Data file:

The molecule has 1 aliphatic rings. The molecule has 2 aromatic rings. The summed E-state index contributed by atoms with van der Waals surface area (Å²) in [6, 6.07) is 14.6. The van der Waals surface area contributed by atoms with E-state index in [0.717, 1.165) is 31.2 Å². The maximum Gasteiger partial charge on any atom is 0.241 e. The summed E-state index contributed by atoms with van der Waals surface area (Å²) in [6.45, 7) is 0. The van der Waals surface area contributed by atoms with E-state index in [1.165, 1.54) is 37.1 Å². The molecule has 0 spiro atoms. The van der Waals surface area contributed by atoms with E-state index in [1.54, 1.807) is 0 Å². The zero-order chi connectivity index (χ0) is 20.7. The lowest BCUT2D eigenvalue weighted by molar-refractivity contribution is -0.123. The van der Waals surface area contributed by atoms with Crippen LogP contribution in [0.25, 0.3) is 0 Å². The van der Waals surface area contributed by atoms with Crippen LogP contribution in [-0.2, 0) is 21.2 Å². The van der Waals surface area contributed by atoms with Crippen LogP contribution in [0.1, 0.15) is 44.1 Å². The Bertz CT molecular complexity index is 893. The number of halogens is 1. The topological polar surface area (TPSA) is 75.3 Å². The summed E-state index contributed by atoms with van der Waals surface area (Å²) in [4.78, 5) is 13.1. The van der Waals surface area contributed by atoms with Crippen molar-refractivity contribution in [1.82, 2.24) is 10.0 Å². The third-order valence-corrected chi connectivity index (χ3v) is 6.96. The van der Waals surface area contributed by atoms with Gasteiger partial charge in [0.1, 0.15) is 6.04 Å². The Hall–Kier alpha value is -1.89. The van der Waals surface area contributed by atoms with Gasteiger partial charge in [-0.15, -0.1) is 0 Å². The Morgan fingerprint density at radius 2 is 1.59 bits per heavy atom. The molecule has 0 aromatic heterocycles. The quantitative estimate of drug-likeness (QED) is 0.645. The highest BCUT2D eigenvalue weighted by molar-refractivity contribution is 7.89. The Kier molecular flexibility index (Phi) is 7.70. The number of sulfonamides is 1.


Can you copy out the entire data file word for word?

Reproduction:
The molecule has 1 aliphatic rings. The molecule has 2 aromatic rings. The summed E-state index contributed by atoms with van der Waals surface area (Å²) in [6, 6.07) is 14.6. The van der Waals surface area contributed by atoms with E-state index in [0.717, 1.165) is 31.2 Å². The maximum Gasteiger partial charge on any atom is 0.241 e. The summed E-state index contributed by atoms with van der Waals surface area (Å²) in [6.45, 7) is 0. The van der Waals surface area contributed by atoms with E-state index in [1.165, 1.54) is 37.1 Å². The molecule has 0 spiro atoms. The van der Waals surface area contributed by atoms with E-state index in [1.54, 1.807) is 0 Å². The zero-order chi connectivity index (χ0) is 20.7. The lowest BCUT2D eigenvalue weighted by molar-refractivity contribution is -0.123. The van der Waals surface area contributed by atoms with Crippen LogP contribution in [0.25, 0.3) is 0 Å². The van der Waals surface area contributed by atoms with Crippen LogP contribution in [-0.2, 0) is 21.2 Å². The van der Waals surface area contributed by atoms with Crippen LogP contribution in [0.1, 0.15) is 44.1 Å². The Bertz CT molecular complexity index is 893. The number of halogens is 1. The topological polar surface area (TPSA) is 75.3 Å². The summed E-state index contributed by atoms with van der Waals surface area (Å²) in [4.78, 5) is 13.1. The van der Waals surface area contributed by atoms with Crippen molar-refractivity contribution in [1.82, 2.24) is 10.0 Å². The third-order valence-corrected chi connectivity index (χ3v) is 6.96. The van der Waals surface area contributed by atoms with Gasteiger partial charge in [0.1, 0.15) is 6.04 Å². The Hall–Kier alpha value is -1.89. The van der Waals surface area contributed by atoms with Gasteiger partial charge in [-0.15, -0.1) is 0 Å². The Morgan fingerprint density at radius 2 is 1.59 bits per heavy atom. The molecule has 0 aromatic heterocycles. The quantitative estimate of drug-likeness (QED) is 0.645. The highest BCUT2D eigenvalue weighted by molar-refractivity contribution is 7.89. The Kier molecular flexibility index (Phi) is 7.70. The number of sulfonamides is 1.